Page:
Things my mom taught me
Mother’s Day is a paltry slip of a day, heavily laden with overcrowded brunches and poorly molded hand print ceramics — but that’s why they made mimosas an acceptable breakfast drink. Really though, society? A single day for having manufactured a human? Or for raising and civilizing a tiny monster you otherwise procured? Seems like weak-sauce (this is a bad thing) to me. One should celebrate their amazing Mom on a daily basis. Showering her with praise and candy, so long as it doesn’t result in a concussion.
On this Mother’s Day, I would like to impart some amazing things that my Mom taught me. Things that inspired me to become the person who I am, and have heavily influenced the type of mom that I’m trying to be.
A grocery store is a good place for a water fight
Twelve-year-old-Erin and Mom were actively groping vegetables, as one does before you commit to taking something home. In the produce section of the grocery store, they occassionally “shower” all the vegetables that can benefit from a postmortem wet t-shirt contest . My Mom gave me a sneaky look, picked up a bunch of parsley and with the skill of a frat boy in a locker room armed with a wet towel, whipped a fairly sizable torrent of water at me — right in my face. After screaming and finding proper produce with which to retaliate (leafy ones are better — they hold the most water), the tradition of grocery store water fights was born. We weren’t kicked out of as many grocery stores as we should have been. However, I look forward to being banned from many stores when continuing this tradition with my son.
You can never have enough free condoms
I waited until I was eighteen years old to have sex for the first time, and by today’s standards that makes me an honourary nun. As my Mom and I had always talked openly about everything, especially sex, I told her that I was planning on bumping uglies with my boyfriend. She responded, “It’s about time, I would have done him a long time ago!”, attempting to horrify me. To which I replied, “I’ll take photos so you can give me tips afterwards.” It’s okay if you are all now jealous that you do not have sarcastic sex talks with your moms. I was already on the pill for two years because Mom put me on them when my little sisters started having sex (“Better safe than pregnant!”), but I did not yet have condoms. We didn’t have condom money (we saved that for things like food and rent), so Mom marched me over to the free clinic to pick some up. At the free clinic, they had a fish bowl full of condoms up for grabs. The assumption was that you would take two or three and be on your merry way. My Mom charged up to the front desk, the waiting room full, eyes burning holes into the back of my head, as she gleefully started putting handfuls of condoms into her purse. Like, more than twenty condoms. “Mooooooooommmm…” I protested in my best embarrassed teenager voice, trying to get her to stop. She looked up, elbowed me in the rib and drawled, “Well, we don’t want to have to come back tomorrow!” Then my head exploded and I died. I’m totally doing this to my kid.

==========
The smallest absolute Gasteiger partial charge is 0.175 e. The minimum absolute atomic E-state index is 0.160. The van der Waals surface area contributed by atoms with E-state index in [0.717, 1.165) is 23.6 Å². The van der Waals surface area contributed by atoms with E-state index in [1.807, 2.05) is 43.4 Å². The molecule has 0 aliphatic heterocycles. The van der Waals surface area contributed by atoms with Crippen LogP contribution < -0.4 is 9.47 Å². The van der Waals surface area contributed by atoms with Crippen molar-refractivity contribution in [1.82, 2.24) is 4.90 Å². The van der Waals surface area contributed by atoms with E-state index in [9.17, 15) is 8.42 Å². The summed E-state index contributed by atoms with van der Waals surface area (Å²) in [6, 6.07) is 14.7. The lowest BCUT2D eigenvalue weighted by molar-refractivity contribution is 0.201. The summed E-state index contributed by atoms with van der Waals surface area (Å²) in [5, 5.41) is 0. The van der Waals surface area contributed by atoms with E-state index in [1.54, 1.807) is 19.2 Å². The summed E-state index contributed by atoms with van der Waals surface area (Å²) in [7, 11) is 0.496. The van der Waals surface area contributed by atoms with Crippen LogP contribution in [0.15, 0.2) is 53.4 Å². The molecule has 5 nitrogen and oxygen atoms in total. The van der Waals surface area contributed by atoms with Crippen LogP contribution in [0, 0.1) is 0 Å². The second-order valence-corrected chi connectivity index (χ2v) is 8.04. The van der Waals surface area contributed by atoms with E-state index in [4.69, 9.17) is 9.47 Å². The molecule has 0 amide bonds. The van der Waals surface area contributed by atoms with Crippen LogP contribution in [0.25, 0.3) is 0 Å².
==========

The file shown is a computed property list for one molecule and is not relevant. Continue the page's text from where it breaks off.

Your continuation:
Feel bad for bullies…their parents are stupid
I have always had opinions and have never been shy about expressing them. In elementary school, my opinions included: being an atheist at ten years old in a town full of Catholics; carrying a briefcase of books around school was an amazing thing to do; foraging for clover on the school ground to add to my lunch sandwich was wise; and it would have been better to have been born a druid so that you could train trees to eat your enemies. Also, I had unique fashion sense, got straight A’s, had thick glasses, a bad perm, braces and head gear. So, yeah — I was bully bait. I used to come home from school crying all the time because I was teased so badly. Sensitive Erin was sensitive. People couldn’t call me stupid, so they went with the traditional “ugly”, “weird” and variations thereof. Not a very creative bunch. Still, words hurt, and my Mom did not like to see me upset every day. So she sat me down and very earnestly told me, “Erin, people are going to be mean to you. It’s not because what they’re saying is true, it’s because they’re jerks and they were raised improperly. You need to feel bad for the bullies because their parents are stupid. Think of how awful it must be to have stupid parents.” While I understand this is not 100% true in all cases, I super loved this as a response. I did feel bad for those kids and their exceptionally stupid parents. I even told a few kids how I felt bad for them in the midst of some bullying sessions, which was met with entertaining reactions. The bullying did not stop, but I stopped caring what they said, and for that, my Mom will always be my hero. I hope I never have to use this line with my son, but it’s logged in my brain just in case.
So, I submit that we ramp this up and expand Mother’s Day to a full week! Seven days to celebrate the lady who raised you is hardly a chore, children of the world. And if you happen to have a terrible mom, you can use this time to reflect on what she did that you absolutely will not do to your kids, should you choose to have some. Those brunch mimosas, they work everyday of the year after all. To my Mom, who could most certainly beat up your mom, I want to say, “Happy Mom Day!” and give her virtual hugs all the way up in Canada. I’m here all Mother’s week… ba-dum-tish!